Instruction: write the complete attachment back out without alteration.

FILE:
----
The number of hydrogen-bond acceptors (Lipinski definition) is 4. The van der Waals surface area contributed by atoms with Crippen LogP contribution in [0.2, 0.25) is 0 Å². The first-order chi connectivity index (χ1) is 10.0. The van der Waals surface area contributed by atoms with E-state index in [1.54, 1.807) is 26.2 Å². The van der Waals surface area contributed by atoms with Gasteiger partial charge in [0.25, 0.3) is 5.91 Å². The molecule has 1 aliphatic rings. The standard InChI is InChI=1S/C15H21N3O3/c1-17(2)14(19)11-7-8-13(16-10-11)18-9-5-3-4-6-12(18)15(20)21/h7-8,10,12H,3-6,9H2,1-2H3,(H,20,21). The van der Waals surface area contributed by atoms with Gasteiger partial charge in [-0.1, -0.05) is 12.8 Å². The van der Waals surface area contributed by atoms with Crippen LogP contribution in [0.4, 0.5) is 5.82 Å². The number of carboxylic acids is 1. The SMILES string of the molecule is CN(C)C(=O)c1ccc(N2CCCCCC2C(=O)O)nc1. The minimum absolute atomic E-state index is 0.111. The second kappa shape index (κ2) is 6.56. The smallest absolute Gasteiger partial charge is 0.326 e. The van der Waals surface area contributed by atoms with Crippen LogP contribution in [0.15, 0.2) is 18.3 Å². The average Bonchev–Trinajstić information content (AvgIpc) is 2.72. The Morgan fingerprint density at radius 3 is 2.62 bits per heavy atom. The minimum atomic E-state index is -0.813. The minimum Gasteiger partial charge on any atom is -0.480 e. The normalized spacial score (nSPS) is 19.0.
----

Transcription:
The number of hydrogen-bond acceptors (Lipinski definition) is 4. The van der Waals surface area contributed by atoms with Crippen LogP contribution in [0.2, 0.25) is 0 Å². The first-order chi connectivity index (χ1) is 10.0. The van der Waals surface area contributed by atoms with E-state index in [1.54, 1.807) is 26.2 Å². The van der Waals surface area contributed by atoms with Gasteiger partial charge in [0.25, 0.3) is 5.91 Å². The molecule has 1 aliphatic rings. The standard InChI is InChI=1S/C15H21N3O3/c1-17(2)14(19)11-7-8-13(16-10-11)18-9-5-3-4-6-12(18)15(20)21/h7-8,10,12H,3-6,9H2,1-2H3,(H,20,21). The van der Waals surface area contributed by atoms with Gasteiger partial charge in [-0.1, -0.05) is 12.8 Å². The van der Waals surface area contributed by atoms with Crippen LogP contribution in [0.4, 0.5) is 5.82 Å². The number of carboxylic acids is 1. The SMILES string of the molecule is CN(C)C(=O)c1ccc(N2CCCCCC2C(=O)O)nc1. The minimum absolute atomic E-state index is 0.111. The second kappa shape index (κ2) is 6.56. The smallest absolute Gasteiger partial charge is 0.326 e. The van der Waals surface area contributed by atoms with Crippen LogP contribution in [0.15, 0.2) is 18.3 Å². The average Bonchev–Trinajstić information content (AvgIpc) is 2.72. The Morgan fingerprint density at radius 3 is 2.62 bits per heavy atom. The minimum atomic E-state index is -0.813. The minimum Gasteiger partial charge on any atom is -0.480 e. The normalized spacial score (nSPS) is 19.0.